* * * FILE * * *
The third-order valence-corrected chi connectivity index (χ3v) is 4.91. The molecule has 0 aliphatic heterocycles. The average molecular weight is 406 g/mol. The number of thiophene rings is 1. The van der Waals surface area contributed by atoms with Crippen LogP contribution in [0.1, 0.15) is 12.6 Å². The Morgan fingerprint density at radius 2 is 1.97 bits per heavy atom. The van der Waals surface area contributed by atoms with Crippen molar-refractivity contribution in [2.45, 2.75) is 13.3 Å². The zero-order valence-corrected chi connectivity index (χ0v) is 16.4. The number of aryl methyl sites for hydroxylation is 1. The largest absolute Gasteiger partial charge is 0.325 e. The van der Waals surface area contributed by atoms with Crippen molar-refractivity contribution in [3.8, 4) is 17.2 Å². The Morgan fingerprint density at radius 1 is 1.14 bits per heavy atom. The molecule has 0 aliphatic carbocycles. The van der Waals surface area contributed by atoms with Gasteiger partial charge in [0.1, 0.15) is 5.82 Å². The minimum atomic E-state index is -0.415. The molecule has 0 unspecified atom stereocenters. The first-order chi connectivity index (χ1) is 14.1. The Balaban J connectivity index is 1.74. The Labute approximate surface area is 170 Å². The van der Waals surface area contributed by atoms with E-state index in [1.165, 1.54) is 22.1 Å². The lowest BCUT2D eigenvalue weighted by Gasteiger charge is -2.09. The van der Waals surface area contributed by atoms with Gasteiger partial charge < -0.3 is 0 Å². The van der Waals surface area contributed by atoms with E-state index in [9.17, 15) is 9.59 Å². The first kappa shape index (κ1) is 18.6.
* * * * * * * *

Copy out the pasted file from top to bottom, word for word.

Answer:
The third-order valence-corrected chi connectivity index (χ3v) is 4.91. The molecule has 0 aliphatic heterocycles. The average molecular weight is 406 g/mol. The number of thiophene rings is 1. The van der Waals surface area contributed by atoms with Crippen LogP contribution in [0.1, 0.15) is 12.6 Å². The Morgan fingerprint density at radius 2 is 1.97 bits per heavy atom. The van der Waals surface area contributed by atoms with Crippen molar-refractivity contribution in [2.45, 2.75) is 13.3 Å². The zero-order valence-corrected chi connectivity index (χ0v) is 16.4. The number of aryl methyl sites for hydroxylation is 1. The largest absolute Gasteiger partial charge is 0.325 e. The van der Waals surface area contributed by atoms with Crippen molar-refractivity contribution in [3.8, 4) is 17.2 Å². The Morgan fingerprint density at radius 1 is 1.14 bits per heavy atom. The molecule has 0 aliphatic carbocycles. The van der Waals surface area contributed by atoms with Gasteiger partial charge in [0.1, 0.15) is 5.82 Å². The minimum atomic E-state index is -0.415. The molecule has 0 unspecified atom stereocenters. The first-order chi connectivity index (χ1) is 14.1. The Balaban J connectivity index is 1.74. The Labute approximate surface area is 170 Å². The van der Waals surface area contributed by atoms with E-state index in [1.165, 1.54) is 22.1 Å². The lowest BCUT2D eigenvalue weighted by Gasteiger charge is -2.09. The van der Waals surface area contributed by atoms with Gasteiger partial charge < -0.3 is 0 Å². The van der Waals surface area contributed by atoms with E-state index in [9.17, 15) is 9.59 Å². The first kappa shape index (κ1) is 18.6.